Not much fazes Joe Burns.
He’s not worried about Test selection. Nor is he concerned about his health after battling post-viral fatigue last season.
So what is Joe Burns concerned about on the eve of the new Sheffield Shield season? Missing a great NBA game on television.
“It’s a great season to be an NBA fan,” Burns told ESPNcricinfo. “I was getting pumped for the pre-season games yesterday. I’m a little bit worried if there’s a blockbuster game on at 10am and we’ve got a Shield game on.”
Burns’ uncluttered mind may well be his biggest asset coming into a season where he will once again be in the spotlight as far as Test selection is concerned.
It’s hard to believe given the current state of Australian batting, that a man with four Test centuries in 16 Tests and an average of 40.10, who has also scored more Sheffield Shield runs than any other player since 2010, is not only outside the Test team, but will likely need more runs over the first four Shield rounds to prove his worth once more.
But that is the case for Burns, and an all too familiar one given he’s been dropped from the Test team five times including after scoring 180 in his last Test match.
However, there is not a hint of frustration or resentment from the 30-year-old about his plight.
“I think you learn over your professional career that there are things that you can’t control and the sooner you focus on the things you can control and give them 100% effort then the better you’re going to be,” Burns said.
“You see a lot of young guys coming out and saying as soon as they started worrying about selection the game became tougher. Darren Lehmann said to me in my first year, ‘it’s a bloody hard game already so don’t make it harder than it needs to be’. It’s kind of rung true for me for how I view the game week to week.
“I’m not one to go into a season looking at trying to score a certain amount of runs. For me, it’s all about my preparation. I just know if I’m the most prepared as possible, that will give me the best chance to equate it to runs. There are no guarantees in this game. But if I’m prepared from week to week, I feel like the most important part of the week is the days leading into games, trying to fine-tune the skills I want to use going into the games.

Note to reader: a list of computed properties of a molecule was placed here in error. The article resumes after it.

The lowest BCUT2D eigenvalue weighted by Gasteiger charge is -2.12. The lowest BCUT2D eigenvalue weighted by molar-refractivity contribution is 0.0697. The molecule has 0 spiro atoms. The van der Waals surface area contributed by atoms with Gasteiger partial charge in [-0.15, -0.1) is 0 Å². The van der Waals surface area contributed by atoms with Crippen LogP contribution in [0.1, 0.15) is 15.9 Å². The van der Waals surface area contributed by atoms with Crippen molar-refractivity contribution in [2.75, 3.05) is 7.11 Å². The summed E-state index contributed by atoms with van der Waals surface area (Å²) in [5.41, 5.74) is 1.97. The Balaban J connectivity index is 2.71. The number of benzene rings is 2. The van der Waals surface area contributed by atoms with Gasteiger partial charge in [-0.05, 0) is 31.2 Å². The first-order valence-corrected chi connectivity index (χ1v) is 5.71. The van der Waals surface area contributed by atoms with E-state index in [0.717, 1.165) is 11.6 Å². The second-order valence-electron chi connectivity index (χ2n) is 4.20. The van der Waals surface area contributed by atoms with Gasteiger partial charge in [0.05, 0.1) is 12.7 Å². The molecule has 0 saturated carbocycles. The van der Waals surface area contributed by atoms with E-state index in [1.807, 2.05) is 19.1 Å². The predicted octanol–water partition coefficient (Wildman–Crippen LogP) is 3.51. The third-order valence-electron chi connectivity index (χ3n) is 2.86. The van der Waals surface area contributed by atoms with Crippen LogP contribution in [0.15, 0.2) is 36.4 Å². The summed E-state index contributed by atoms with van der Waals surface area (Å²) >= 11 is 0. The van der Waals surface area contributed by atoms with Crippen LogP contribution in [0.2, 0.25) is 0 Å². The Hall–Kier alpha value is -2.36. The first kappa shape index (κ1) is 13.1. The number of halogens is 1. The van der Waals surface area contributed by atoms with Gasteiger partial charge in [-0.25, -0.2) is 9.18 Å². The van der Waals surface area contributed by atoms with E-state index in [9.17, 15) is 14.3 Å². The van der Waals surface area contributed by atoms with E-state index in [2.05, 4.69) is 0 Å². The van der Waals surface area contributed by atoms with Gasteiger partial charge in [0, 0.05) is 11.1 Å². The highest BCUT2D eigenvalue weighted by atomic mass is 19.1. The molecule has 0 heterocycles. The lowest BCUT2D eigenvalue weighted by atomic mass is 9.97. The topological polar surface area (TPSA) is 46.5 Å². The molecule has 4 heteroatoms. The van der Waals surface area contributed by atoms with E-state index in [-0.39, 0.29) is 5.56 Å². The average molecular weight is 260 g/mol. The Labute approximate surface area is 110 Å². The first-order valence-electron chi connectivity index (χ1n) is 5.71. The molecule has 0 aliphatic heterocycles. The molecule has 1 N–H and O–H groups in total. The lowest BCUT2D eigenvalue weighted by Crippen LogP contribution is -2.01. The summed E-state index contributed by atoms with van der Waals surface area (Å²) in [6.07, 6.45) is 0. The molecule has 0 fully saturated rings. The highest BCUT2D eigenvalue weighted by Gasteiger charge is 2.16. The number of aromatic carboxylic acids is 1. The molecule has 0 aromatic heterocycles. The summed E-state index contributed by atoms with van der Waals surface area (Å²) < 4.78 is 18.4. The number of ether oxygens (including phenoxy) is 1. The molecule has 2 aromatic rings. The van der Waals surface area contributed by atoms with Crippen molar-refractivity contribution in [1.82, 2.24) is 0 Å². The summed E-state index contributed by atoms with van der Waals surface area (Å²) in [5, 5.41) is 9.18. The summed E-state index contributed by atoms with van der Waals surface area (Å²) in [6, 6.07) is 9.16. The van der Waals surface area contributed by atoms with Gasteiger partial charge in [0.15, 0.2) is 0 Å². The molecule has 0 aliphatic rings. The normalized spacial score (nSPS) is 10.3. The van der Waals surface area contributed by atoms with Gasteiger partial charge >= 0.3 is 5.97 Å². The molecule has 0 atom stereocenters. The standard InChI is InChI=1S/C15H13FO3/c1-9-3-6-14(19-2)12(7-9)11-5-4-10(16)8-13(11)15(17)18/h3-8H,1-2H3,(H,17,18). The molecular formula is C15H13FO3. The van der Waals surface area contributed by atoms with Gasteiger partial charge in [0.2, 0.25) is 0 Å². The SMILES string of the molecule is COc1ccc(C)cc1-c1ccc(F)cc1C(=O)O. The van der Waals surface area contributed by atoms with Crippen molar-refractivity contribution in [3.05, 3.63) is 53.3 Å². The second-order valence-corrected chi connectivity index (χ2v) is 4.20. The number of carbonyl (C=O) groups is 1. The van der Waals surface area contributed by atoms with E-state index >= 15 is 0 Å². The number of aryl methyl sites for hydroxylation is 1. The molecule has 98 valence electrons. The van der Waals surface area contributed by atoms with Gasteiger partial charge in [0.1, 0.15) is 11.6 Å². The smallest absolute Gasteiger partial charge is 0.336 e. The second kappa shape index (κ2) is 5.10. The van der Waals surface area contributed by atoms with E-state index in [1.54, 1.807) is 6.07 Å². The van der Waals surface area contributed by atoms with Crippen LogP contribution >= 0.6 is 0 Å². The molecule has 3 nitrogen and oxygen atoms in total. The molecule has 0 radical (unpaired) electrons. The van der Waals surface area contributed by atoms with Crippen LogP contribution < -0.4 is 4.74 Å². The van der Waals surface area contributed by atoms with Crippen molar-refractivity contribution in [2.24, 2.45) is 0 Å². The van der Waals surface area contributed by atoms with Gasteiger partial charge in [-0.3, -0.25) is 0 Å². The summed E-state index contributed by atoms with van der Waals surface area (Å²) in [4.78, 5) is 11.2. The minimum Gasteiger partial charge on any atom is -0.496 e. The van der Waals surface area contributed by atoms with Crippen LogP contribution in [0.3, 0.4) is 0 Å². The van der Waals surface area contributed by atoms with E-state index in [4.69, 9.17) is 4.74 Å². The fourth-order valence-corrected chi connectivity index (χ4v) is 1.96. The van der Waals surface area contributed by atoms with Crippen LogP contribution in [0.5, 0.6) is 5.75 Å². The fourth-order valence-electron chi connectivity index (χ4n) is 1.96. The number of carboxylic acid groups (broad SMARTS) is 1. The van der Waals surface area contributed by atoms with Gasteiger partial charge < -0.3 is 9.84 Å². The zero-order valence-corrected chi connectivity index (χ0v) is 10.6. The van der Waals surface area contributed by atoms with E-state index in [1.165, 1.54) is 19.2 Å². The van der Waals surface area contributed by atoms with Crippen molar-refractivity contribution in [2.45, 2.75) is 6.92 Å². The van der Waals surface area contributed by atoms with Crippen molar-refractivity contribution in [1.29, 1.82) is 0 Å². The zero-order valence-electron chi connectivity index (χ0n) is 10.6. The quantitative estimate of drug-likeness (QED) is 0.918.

“I did my medical and realised that physically I wasn’t going too well with a few of my vital organs. Once I saw a specialist it all made sense”
Joe Burns on his diagnosis
“Everyone talks about trying to play with freedom. I think you get that freedom from knowing you’ve done the work and that you’re ready to go and you can almost go into autopilot.”
While Burns is philosophical, others are frustrated for him, including his Queensland coach Wade Seccombe.
“Joe’s incredibly resilient,” Seccombe told ESPNcricinfo. “For a guy with four Test hundreds out of 16 Tests, and he’s been dropped five times, he’s been incredibly resilient particularly when you see some of the selections that are happening before him. His effort around the group to help everyone else is an area that’s really grown, so he’s come back in really good spirit, really resilient and we know he’s going to score runs at Shield level and we know he’s in the top couple of batters in Australia.”
There was some confusion during the winter surrounding Burns’ health, not least of which was initially for Burns himself. He suffered a virus in 2018, which turned out to be glandular fever, but struggled with ongoing fatigue in the aftermath throughout last summer although a formal diagnosis of post-viral fatigue didn’t come until May.
Post-viral or chronic fatigue is widely misunderstood. The feeling of severe fatigue or exhaustion is common for elite athletes and routinely ignored for the sake of pushing through. But when glandular fever has been the root cause, such an attitude can have serious ramifications, as former Western Australia cricketer Rob Baker can attest.
Burns knew he had a problem when arrived in Lancashire for his county stint.
“I remember going onto the field the morning of day two of the first game [for Lancashire] and I was absolutely cooked,” Burns said. “It felt like I’d already played an entire season. I actually didn’t do my medical until after that first game. I did my medical and realised that physically I wasn’t going too well with a few of my vital organs. Once I saw a specialist it all made sense.”